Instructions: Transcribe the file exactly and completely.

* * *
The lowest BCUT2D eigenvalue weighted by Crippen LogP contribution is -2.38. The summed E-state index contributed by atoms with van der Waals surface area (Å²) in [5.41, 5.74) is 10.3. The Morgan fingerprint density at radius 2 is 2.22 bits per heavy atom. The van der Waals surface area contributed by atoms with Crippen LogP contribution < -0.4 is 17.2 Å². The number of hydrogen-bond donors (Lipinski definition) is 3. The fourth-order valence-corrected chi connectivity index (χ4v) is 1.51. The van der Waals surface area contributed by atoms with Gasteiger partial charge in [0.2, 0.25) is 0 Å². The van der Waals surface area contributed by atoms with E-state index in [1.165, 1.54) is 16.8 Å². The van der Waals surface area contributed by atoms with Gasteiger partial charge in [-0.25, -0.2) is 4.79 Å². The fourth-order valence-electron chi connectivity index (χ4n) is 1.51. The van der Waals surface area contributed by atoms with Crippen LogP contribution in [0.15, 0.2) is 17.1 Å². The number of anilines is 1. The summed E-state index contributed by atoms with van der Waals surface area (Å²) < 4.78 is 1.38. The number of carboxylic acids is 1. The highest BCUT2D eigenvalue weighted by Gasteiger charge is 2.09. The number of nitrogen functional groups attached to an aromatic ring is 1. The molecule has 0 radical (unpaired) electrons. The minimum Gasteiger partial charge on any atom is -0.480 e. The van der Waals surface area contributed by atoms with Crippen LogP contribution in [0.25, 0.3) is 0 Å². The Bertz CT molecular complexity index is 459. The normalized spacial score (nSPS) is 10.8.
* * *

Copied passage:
The lowest BCUT2D eigenvalue weighted by Crippen LogP contribution is -2.38. The summed E-state index contributed by atoms with van der Waals surface area (Å²) in [5.41, 5.74) is 10.3. The Morgan fingerprint density at radius 2 is 2.22 bits per heavy atom. The van der Waals surface area contributed by atoms with Crippen LogP contribution < -0.4 is 17.2 Å². The number of hydrogen-bond donors (Lipinski definition) is 3. The fourth-order valence-corrected chi connectivity index (χ4v) is 1.51. The van der Waals surface area contributed by atoms with Gasteiger partial charge in [0.2, 0.25) is 0 Å². The van der Waals surface area contributed by atoms with E-state index in [1.165, 1.54) is 16.8 Å². The van der Waals surface area contributed by atoms with Gasteiger partial charge in [-0.25, -0.2) is 4.79 Å². The fourth-order valence-electron chi connectivity index (χ4n) is 1.51. The van der Waals surface area contributed by atoms with Crippen LogP contribution in [0.15, 0.2) is 17.1 Å². The number of anilines is 1. The summed E-state index contributed by atoms with van der Waals surface area (Å²) < 4.78 is 1.38. The number of carboxylic acids is 1. The highest BCUT2D eigenvalue weighted by Gasteiger charge is 2.09. The number of nitrogen functional groups attached to an aromatic ring is 1. The molecule has 0 radical (unpaired) electrons. The minimum Gasteiger partial charge on any atom is -0.480 e. The van der Waals surface area contributed by atoms with Crippen LogP contribution in [0.25, 0.3) is 0 Å². The Bertz CT molecular complexity index is 459. The normalized spacial score (nSPS) is 10.8.